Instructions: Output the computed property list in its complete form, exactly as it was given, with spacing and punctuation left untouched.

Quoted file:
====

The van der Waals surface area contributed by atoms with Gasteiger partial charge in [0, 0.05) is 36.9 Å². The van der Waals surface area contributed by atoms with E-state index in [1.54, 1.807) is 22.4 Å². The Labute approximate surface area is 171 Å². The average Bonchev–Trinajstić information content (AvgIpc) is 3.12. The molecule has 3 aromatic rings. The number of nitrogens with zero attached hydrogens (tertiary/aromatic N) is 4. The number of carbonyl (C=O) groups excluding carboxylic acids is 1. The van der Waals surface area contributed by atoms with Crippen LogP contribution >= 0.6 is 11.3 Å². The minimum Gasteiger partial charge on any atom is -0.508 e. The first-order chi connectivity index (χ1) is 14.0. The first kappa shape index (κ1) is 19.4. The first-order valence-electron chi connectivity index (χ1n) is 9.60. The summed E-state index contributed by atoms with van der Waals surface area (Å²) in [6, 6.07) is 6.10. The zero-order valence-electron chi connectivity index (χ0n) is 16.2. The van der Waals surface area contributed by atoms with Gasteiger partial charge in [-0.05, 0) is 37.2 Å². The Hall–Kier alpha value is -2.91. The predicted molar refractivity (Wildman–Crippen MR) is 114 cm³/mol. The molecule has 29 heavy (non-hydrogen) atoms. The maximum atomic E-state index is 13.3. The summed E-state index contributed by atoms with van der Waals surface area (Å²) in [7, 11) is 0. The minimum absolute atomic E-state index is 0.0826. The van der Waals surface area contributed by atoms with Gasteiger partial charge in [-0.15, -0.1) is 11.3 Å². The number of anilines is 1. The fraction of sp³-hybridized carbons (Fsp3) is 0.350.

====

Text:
The van der Waals surface area contributed by atoms with Gasteiger partial charge in [0, 0.05) is 36.9 Å². The van der Waals surface area contributed by atoms with E-state index in [1.54, 1.807) is 22.4 Å². The Labute approximate surface area is 171 Å². The average Bonchev–Trinajstić information content (AvgIpc) is 3.12. The molecule has 3 aromatic rings. The number of nitrogens with zero attached hydrogens (tertiary/aromatic N) is 4. The number of carbonyl (C=O) groups excluding carboxylic acids is 1. The van der Waals surface area contributed by atoms with Crippen LogP contribution >= 0.6 is 11.3 Å². The minimum Gasteiger partial charge on any atom is -0.508 e. The first-order chi connectivity index (χ1) is 14.0. The first kappa shape index (κ1) is 19.4. The first-order valence-electron chi connectivity index (χ1n) is 9.60. The summed E-state index contributed by atoms with van der Waals surface area (Å²) in [6, 6.07) is 6.10. The zero-order valence-electron chi connectivity index (χ0n) is 16.2. The van der Waals surface area contributed by atoms with Gasteiger partial charge in [-0.05, 0) is 37.2 Å². The Hall–Kier alpha value is -2.91. The predicted molar refractivity (Wildman–Crippen MR) is 114 cm³/mol. The molecule has 29 heavy (non-hydrogen) atoms. The maximum atomic E-state index is 13.3. The summed E-state index contributed by atoms with van der Waals surface area (Å²) in [7, 11) is 0. The minimum absolute atomic E-state index is 0.0826. The van der Waals surface area contributed by atoms with Gasteiger partial charge in [-0.15, -0.1) is 11.3 Å². The number of anilines is 1. The fraction of sp³-hybridized carbons (Fsp3) is 0.350.